CLOSE

A Day in the Life of a Professional Party Princess

M. Alice LeGrow is a professional party princess. It wasn't a job she expected -- she was a graphic novelist until a few years ago, when her publisher went out of business. Seeking a steady job, she took on the job of entertaining kids at parties. In this short documentary by NPR, we learn LeGrow's perspective on the job -- what's challenging about it, how she has learned to like kids, and indeed how she has learned to like the job. Pro tip: "When in doubt, smile harder!"

Princess Marty, The Party Princess from NPR on Vimeo.

For more of LeGrow's perspective on Princess Culture, check out this All Things Considered interview. Also pertinent: her tips on How to Play Ninja Turtles, and a forum post that apparently led to the NPR piece. Good job, Internet.

nextArticle.image_alt|e
iStock
arrow
Food
Learn to Spot the Sneaky Psychological Tricks Restaurants Use
iStock
iStock

While dining out, you may have noticed (but perhaps didn’t question) some unusual features—like prices missing dollar signs, or burgers served on plates that could accommodate a baby cow.

These aren’t just arbitrary culinary decisions, as the SciShow’s Hank Green explains in the video below. Restaurants use all kinds of psychological tricks to make you spend more money, ranging from eliminating currency symbols (this makes you think less about how much things cost) to plating meals on oversize dinnerware (it makes you eat more). As for the mouthwatering language used to describe food—that burger listed as a "delectable chargrilled extravagance," for example—studies show that these types of write-ups can increase sales by up to 27 percent.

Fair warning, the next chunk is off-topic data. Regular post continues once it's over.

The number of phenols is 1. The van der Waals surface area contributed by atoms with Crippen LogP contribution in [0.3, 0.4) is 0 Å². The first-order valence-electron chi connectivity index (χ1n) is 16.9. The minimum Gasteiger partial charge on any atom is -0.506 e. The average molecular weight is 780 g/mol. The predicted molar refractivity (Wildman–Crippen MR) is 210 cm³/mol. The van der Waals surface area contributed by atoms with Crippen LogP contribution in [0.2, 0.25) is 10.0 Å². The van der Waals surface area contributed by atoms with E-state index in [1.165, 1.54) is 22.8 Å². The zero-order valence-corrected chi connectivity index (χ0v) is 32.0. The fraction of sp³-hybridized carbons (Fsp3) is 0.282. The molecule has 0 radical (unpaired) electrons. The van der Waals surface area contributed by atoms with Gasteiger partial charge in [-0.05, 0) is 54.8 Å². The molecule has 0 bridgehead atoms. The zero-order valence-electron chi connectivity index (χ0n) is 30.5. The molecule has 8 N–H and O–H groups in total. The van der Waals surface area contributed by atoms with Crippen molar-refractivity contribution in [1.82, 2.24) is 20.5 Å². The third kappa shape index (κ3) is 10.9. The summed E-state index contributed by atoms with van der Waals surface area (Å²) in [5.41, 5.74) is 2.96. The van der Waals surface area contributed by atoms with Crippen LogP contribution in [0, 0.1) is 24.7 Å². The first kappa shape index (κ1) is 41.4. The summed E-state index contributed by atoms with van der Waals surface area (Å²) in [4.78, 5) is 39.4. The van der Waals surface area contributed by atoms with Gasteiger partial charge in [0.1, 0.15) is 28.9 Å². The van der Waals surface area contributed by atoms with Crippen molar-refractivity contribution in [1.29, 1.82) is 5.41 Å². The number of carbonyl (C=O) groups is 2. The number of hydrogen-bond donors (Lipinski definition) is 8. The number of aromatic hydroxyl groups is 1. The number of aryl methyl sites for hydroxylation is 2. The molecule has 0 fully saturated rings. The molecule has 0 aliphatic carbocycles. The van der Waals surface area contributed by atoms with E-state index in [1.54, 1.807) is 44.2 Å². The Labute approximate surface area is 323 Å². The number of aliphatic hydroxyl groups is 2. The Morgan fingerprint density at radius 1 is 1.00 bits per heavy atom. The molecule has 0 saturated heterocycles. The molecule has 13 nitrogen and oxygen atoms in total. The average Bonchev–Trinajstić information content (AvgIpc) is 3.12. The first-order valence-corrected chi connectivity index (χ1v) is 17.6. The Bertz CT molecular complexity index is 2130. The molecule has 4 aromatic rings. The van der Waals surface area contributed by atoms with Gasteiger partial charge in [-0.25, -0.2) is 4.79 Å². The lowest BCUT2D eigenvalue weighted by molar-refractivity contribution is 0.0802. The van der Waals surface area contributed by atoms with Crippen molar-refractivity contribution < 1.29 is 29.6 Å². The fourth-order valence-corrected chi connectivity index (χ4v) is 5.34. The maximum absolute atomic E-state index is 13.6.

Learn more psychological tricks used by restaurants (and how to avoid falling for them) by watching the video below. (Or, read our additional coverage on the subject.)

nextArticle.image_alt|e
iStock
arrow
Animals
Owning a Dog May Add Years to Your Life, Study Shows
iStock
iStock

We've said that having a furry friend can reduce depression, promote better sleep, and encourage more exercise. Now, research has indicated that caring for a canine might actually extend your lifespan.

Previous studies have shown that dog owners have an innate sense of comfort and increased well-being. A new paper published in Scientific Reports and conducted by Uppsala University in Sweden looked at the health records of 3.4 million of the country's residents. These records typically include personal data like marital status and whether the individual owns a pet. Researchers got additional insight from a national dog registry providing ownership information. According to the study, those with a dog for a housemate were less likely to die from cardiovascular disease or any other cause during the study's 12-year duration.

The study included adults 40 to 80 years old, with a mean age of 57. Researchers found that dogs were a positive predictor in health, particularly among singles. Those who had one were 33 percent less likely to die early than those who did not. Authors didn't conclude the exact reason behind the correlation: It could be active people are more likely to own dogs, that dogs promoted more activity, or that psychological factors like lowered incidences of depression might bolster overall well-being. Either way, having a pooch in your life could mean living a longer one.

[h/t Bloomberg]

SECTIONS

arrow
LIVE SMARTER
More from mental floss studios